Traditional ecological knowledge can be defined as the combined body of knowledge, practise, and belief revolving around relationships between living beings. The four domains of living things include Humans, Animals, Plants, and Mother Earth. The connection between all living things is called interconnectedness. Throughout Turtle Island, Indigenous groups have various Traditional Ecological Knowledges dependent on the area of where they live. Indigenous peoples in British Columbia may have different stories about fish and water life compared to Indigenous peoples in Manitoba. As well, Indigenous groups have different beliefs of what may be alive or what may not be. In traditional Anishinaabe culture, parts of Mother Earth such as water and rocks, are seen as so spiritual and important – they have a sense of being animate or being alive.
Indigenous Role Model Profiles
Elder Mae Louise Campbell
Respected Elder from Manitoba
Born in 1934 into a family that lived off the land in northern Manitoba, Elder Mae Louise Campbell grew up rooted in nature’s cycles and Indigenous cultural values.
But colonization and residential schools cast their shadows of alcoholism, violence, and sexual abuse on her community and family. She became a mother early, raising five children under difficult circumstances, but still knowing that only in the spiritual ways of her ancestors could healing and balance return to her community.
For over 81 years, Elder Mae Louise has taught and supported people in a variety of circumstances, from post-secondary educators, students, health workers, and administrators to women leaving prisons and addictions. Governments, band councils, service organizations, and communities in her home province and nationally rely on her guidance.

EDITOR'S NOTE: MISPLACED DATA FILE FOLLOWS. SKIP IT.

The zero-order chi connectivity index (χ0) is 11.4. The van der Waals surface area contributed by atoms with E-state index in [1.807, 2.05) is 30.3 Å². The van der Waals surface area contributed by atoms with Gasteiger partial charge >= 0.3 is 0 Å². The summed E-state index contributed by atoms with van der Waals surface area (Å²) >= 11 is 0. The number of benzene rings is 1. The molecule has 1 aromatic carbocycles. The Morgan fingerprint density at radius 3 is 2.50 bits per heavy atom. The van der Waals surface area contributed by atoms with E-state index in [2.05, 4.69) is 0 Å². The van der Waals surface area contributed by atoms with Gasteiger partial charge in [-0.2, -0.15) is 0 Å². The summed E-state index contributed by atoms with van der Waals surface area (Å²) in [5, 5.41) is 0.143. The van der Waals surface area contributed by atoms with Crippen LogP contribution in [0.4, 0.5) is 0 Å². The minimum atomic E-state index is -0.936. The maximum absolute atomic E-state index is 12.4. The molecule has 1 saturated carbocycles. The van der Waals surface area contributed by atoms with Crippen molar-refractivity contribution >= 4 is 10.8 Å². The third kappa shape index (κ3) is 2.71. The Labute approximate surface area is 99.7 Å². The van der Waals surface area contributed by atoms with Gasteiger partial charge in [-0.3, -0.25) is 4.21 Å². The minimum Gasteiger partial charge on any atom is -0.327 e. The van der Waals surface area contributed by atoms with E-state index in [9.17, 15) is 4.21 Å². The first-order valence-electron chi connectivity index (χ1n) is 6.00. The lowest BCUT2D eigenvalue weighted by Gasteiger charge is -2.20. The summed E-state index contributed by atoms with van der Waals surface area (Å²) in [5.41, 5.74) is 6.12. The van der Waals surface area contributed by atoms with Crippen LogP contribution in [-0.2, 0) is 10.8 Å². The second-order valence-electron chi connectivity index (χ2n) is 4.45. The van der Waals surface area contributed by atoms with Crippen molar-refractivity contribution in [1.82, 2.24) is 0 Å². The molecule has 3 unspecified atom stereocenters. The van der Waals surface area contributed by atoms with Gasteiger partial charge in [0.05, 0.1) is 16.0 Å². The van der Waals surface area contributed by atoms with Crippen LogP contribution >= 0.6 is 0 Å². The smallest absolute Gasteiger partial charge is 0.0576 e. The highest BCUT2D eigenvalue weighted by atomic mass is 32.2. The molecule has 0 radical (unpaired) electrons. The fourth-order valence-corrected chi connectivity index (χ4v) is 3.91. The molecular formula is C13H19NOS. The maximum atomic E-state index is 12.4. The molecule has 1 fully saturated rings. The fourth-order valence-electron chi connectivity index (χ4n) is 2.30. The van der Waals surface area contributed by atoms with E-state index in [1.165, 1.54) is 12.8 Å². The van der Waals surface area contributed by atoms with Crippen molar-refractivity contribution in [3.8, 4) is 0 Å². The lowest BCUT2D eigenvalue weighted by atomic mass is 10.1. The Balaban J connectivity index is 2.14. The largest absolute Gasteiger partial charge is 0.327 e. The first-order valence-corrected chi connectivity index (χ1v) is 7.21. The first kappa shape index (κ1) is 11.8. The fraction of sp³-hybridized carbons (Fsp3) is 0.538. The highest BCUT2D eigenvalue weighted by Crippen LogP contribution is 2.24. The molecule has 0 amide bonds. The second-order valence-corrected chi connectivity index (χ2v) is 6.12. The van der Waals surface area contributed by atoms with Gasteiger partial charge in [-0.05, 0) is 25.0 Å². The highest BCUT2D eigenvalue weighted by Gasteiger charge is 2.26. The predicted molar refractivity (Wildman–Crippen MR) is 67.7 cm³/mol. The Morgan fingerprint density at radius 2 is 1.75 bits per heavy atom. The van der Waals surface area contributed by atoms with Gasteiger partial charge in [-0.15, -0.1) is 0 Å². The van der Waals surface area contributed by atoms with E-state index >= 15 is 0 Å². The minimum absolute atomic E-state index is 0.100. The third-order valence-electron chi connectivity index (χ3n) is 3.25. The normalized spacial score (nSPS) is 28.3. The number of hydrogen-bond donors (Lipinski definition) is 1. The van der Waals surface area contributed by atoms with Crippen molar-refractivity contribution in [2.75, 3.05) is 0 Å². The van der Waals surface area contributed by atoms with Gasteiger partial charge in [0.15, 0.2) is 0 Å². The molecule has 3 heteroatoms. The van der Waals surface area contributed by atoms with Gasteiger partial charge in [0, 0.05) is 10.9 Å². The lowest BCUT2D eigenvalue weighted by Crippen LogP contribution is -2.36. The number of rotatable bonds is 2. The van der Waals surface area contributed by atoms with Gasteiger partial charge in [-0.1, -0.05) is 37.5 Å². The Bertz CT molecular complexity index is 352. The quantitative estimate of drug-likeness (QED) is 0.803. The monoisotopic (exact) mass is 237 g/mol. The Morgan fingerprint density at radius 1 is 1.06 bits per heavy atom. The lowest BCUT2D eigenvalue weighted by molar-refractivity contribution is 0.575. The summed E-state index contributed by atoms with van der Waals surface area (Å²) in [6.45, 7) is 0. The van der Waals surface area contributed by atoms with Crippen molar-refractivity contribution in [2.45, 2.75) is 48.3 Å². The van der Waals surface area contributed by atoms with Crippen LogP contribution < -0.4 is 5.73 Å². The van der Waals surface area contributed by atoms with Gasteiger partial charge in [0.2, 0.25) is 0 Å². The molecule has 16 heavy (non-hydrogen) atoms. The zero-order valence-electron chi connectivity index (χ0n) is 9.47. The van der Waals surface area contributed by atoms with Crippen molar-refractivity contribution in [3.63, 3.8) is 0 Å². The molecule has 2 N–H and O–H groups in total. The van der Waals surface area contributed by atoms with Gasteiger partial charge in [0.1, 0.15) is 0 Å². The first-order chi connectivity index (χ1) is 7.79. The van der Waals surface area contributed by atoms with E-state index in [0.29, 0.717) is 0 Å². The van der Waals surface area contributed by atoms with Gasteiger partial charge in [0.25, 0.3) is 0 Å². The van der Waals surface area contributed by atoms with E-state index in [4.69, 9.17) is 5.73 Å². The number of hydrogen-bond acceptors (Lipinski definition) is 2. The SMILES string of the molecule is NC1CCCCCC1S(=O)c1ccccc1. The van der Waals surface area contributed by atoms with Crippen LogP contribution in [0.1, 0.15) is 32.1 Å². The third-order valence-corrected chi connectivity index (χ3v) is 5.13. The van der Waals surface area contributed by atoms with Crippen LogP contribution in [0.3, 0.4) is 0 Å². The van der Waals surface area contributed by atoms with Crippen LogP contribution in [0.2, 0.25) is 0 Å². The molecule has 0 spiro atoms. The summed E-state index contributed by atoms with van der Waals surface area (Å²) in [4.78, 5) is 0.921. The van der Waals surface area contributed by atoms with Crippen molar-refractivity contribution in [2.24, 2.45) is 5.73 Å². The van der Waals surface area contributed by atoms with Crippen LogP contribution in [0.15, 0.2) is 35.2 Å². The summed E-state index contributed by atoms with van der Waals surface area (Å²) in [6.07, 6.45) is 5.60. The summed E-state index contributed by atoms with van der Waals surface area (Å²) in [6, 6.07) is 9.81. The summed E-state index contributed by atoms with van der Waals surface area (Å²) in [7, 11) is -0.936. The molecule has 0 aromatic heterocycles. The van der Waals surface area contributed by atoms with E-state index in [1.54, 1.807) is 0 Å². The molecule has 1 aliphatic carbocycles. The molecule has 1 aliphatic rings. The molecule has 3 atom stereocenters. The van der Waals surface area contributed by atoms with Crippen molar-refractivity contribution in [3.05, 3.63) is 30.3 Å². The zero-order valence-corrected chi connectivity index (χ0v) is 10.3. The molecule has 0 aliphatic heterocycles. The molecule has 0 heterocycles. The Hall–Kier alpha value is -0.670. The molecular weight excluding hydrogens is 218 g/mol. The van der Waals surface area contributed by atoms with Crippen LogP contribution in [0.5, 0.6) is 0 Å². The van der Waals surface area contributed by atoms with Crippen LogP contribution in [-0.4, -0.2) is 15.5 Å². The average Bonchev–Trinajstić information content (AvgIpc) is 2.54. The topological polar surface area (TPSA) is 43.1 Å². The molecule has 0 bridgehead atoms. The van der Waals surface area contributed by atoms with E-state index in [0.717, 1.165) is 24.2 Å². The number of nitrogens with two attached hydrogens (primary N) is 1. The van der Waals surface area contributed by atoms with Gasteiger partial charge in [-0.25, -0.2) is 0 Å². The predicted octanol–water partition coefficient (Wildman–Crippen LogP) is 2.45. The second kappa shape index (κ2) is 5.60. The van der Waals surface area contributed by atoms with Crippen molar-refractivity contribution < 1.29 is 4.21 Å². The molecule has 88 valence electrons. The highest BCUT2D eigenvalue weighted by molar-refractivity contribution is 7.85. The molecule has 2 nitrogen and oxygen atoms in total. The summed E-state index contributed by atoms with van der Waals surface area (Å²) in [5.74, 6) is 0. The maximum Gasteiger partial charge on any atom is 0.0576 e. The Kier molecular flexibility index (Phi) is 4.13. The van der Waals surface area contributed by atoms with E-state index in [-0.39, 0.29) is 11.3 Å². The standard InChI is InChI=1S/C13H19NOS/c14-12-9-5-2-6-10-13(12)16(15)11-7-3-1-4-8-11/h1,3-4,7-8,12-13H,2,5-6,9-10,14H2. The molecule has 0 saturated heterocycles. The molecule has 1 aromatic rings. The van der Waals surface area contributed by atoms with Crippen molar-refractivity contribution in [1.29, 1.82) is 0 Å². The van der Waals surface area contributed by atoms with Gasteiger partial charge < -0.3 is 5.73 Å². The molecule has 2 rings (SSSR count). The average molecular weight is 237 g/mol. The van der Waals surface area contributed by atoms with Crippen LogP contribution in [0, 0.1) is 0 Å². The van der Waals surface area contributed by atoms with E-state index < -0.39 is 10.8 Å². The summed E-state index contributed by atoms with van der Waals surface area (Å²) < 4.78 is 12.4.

Today, she is an Elder in Residence at the University of Manitoba’s Faculty of Social Work and Red River College. For more than 16 years, she was the Keeper of Grandmother Moon Lodge, a healing lodge in rural Manitoba that served over a thousand Indigenous women.
From 2012 to 2014, she was part of the National Task Force on Sex Trafficking of Canadian Girls. As it became clear that most of the victims were young Indigenous girls, the task force came to depend on her for traditional knowledge and knowledge of sexual exploitation that is currently ravishing Indigenous communities. She also successfully advocated for a rural facility for exploited girls that is now running on 80 acres of land outside Winnipeg as part of Tracia’s Trust: Manitoba’s Sexual Exploitation Strategy.
Elder Mae Louise embodies a healing spirit, knowing from experience that only when women take their rightful places as healers, leaders, and grandmothers – all walking proud – can families and communities heal.
Respected Elder from Inuinnait, Cambridge Bay, NU